In the tradition of American comic literature, Mary Wilkins Freeman's comic stories of the 1880s and 1890s do not shy away from the paradoxical connections between death and creativity, and they are obsessively concerned with individual freedom and the consequences to freedom of social and biological constraints.(1) Freeman's work repeatedly confronts choices between individual freedoms and social connections, between justice and compatibility. But unlike much American comedy that, in its satiric argument, demonstrates a preference for freedom, Freeman's tales use comedy less to resolve these tensions in favor of freedom than to face frankly the costs, both social and individual, of resolving these tensions in either direction. Showing that each of us has no choice but to make choices, Freeman's humor finally serves as compensation for those costs by celebrating the existence of choice itself.
Before I can discuss how her humor works, though, I must first address the question of whether Freeman's works are humorous at all. Indeed, in the critical literature, a 1991 essay by Shirley Marchalonis seems to be the only current essay on Freeman that substantially addresses Freeman's humor, and it, too, begins with an apologia:
To propose a humorous reading of Mary Wilkins Freeman's work certainly
contradicts most published criticism. Yet her earliest important critic,
William Dean Howells, and most contemporary reviewers, even as they gave
her the "local color realist" label that has so limited reading of her
work, saw a mixture of "humor and tenderness" or "humor and pathos,"
particularly in her stories. (222)
The few other critics who even in passing mention Freeman's humor do so from a distinctly serious point of view, namely the view that Freeman was a realist and that reality is not funny. In particular, recent critics for the most part counter the old consensus opinion, that Freeman was the master chronicler of decline who vividly described stunted lives, by insisting that Freeman was realistically chronicling the hidden strengths of women who, though boxed in by the patriarchy, were in fact irrepressible. Susan A. Toth's "A Defiant Light: A Positive View of Mary Wilkins Freeman," for example, extols the heroism of Freeman's characters, all but ignoring the humor even as she mentions it: "Freeman has turned it ["A Village Singer"] into a challenge to selfish community spirit, an individual's refusal to be denied humanity and justice, and a sometimes humorous, occasionally pathetic but never maudlin character study of a remarkable old woman" (126). Toth's faint sense of comedy is overwhelmed by her grand sense of heroism.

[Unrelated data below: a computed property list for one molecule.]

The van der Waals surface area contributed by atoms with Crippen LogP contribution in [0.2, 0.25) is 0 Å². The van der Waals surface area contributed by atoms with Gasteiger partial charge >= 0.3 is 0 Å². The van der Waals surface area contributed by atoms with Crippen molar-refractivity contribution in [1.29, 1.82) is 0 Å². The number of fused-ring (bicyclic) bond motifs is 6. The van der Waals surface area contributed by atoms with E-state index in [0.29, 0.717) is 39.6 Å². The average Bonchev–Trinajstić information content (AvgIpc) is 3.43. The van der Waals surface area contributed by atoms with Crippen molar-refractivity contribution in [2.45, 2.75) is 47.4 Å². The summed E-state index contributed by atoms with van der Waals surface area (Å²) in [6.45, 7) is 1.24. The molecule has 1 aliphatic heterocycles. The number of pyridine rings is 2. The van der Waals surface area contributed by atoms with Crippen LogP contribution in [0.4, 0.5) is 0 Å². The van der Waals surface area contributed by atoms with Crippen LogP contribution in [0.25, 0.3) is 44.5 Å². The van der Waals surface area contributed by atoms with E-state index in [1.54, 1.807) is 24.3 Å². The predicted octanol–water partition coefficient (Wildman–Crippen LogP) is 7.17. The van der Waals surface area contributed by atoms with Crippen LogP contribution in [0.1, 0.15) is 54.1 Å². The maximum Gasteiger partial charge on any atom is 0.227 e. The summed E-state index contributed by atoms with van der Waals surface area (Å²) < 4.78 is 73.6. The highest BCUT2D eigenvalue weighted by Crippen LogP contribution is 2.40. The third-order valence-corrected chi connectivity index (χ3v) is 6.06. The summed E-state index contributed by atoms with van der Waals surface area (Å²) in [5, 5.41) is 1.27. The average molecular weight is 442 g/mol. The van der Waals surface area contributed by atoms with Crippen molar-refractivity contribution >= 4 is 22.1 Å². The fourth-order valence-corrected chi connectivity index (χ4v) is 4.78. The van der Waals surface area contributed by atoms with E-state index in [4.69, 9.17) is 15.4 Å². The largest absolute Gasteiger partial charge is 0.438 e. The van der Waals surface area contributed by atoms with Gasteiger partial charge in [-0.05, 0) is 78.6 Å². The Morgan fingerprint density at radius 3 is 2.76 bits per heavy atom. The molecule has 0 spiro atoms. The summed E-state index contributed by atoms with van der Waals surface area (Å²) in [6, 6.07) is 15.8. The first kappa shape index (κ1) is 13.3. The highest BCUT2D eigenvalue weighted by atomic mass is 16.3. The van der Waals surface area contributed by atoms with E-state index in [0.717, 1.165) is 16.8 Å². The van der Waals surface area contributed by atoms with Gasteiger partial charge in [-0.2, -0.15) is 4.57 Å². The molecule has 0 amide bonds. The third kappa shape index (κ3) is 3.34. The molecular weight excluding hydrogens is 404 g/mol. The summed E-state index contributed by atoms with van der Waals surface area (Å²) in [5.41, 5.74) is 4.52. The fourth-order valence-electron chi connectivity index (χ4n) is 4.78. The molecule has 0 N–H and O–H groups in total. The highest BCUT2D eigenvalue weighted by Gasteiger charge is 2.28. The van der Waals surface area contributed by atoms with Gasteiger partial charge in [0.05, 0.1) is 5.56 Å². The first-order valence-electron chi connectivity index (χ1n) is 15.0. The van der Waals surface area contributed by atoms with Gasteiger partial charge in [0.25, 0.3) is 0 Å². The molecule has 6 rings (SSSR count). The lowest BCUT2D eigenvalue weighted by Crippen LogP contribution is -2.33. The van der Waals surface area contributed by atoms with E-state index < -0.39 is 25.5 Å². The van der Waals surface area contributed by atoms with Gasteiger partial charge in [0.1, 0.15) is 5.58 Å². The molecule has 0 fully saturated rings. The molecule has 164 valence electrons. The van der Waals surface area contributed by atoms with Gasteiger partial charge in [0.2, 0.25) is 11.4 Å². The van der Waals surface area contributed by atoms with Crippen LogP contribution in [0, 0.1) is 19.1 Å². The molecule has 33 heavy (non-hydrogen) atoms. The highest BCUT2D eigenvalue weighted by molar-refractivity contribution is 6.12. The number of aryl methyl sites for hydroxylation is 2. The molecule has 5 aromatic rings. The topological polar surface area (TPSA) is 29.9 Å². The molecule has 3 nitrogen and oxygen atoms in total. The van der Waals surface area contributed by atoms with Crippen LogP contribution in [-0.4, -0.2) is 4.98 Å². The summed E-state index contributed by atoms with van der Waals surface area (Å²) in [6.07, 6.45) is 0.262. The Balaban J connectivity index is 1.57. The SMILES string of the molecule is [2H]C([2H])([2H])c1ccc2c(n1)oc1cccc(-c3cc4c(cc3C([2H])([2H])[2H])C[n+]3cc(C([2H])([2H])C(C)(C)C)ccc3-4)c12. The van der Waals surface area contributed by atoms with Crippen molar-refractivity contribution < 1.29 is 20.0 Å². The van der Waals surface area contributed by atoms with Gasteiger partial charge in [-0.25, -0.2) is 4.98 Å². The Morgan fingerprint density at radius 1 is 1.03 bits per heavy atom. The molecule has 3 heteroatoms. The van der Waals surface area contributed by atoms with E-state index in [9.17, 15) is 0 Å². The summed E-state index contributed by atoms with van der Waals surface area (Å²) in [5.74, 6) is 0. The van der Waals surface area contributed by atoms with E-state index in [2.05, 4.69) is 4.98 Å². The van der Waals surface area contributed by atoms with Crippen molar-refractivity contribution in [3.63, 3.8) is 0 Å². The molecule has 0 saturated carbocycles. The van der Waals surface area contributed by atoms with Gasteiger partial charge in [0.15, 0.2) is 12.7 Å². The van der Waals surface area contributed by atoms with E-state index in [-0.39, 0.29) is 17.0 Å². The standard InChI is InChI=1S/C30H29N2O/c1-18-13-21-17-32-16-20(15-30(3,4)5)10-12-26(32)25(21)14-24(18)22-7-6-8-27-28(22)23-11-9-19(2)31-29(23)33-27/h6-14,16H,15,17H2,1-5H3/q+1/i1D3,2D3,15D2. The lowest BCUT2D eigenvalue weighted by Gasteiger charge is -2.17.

In either case, the realism label gets in the way of understanding the full reach of Freeman's work because the teleologies of our literary histories shove comedy out of the picture. In periodizing the late nineteenth century as a time of transition from local-color realism to naturalism, literary histories do not know what to do with humor, based as it is on extravagant fantasy, caricature, exaggeration, and absurd implausibilities. Given that Freeman wrote local-color fiction, most critics insist on Freeman's realism, and in so doing they still see her according to that grand flow of realism that reached its crest in the early twentieth century. In concentrating on this history, though, we miss another marked and parallel shift in literary styles, from the amiable humor of the late eighteenth and early nineteenth centuries to the modern sense of comedy as veiled aggression. Ignoring the fantasy of comedy for her putative realism, critics miss how thoroughly involved Freeman was in this latter aesthetic debate.
Of course, the modern view of comedy as aggression is really a return to the Hobbesian view of laughter as the outward sign of social victory. The late eighteenth- and nineteenth-century definitions of humor, as distinct from wit and satire, were postulated in response to Hobbesian naturalism (Tave passim). …